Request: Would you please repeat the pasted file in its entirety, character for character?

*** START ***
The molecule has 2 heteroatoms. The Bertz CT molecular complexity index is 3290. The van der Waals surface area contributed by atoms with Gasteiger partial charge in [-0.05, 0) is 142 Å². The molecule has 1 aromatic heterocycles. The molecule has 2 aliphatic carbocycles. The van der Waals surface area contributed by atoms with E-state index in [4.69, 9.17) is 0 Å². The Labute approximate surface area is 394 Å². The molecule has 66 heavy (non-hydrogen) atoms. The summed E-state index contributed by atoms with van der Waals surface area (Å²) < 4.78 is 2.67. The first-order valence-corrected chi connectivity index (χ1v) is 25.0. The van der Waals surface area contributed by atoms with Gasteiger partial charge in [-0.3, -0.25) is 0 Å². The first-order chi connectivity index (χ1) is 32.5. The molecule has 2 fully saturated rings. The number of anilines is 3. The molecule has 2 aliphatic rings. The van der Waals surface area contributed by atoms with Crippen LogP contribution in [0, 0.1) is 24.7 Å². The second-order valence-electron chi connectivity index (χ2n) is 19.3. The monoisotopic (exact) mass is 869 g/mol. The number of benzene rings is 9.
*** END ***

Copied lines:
The molecule has 2 heteroatoms. The Bertz CT molecular complexity index is 3290. The van der Waals surface area contributed by atoms with Gasteiger partial charge in [-0.05, 0) is 142 Å². The molecule has 1 aromatic heterocycles. The molecule has 2 aliphatic carbocycles. The van der Waals surface area contributed by atoms with E-state index in [4.69, 9.17) is 0 Å². The Labute approximate surface area is 394 Å². The molecule has 66 heavy (non-hydrogen) atoms. The summed E-state index contributed by atoms with van der Waals surface area (Å²) < 4.78 is 2.67. The first-order valence-corrected chi connectivity index (χ1v) is 25.0. The van der Waals surface area contributed by atoms with Gasteiger partial charge in [-0.3, -0.25) is 0 Å². The first-order chi connectivity index (χ1) is 32.5. The molecule has 2 fully saturated rings. The number of anilines is 3. The molecule has 2 aliphatic rings. The van der Waals surface area contributed by atoms with Crippen LogP contribution in [0, 0.1) is 24.7 Å². The second-order valence-electron chi connectivity index (χ2n) is 19.3. The monoisotopic (exact) mass is 869 g/mol. The number of benzene rings is 9.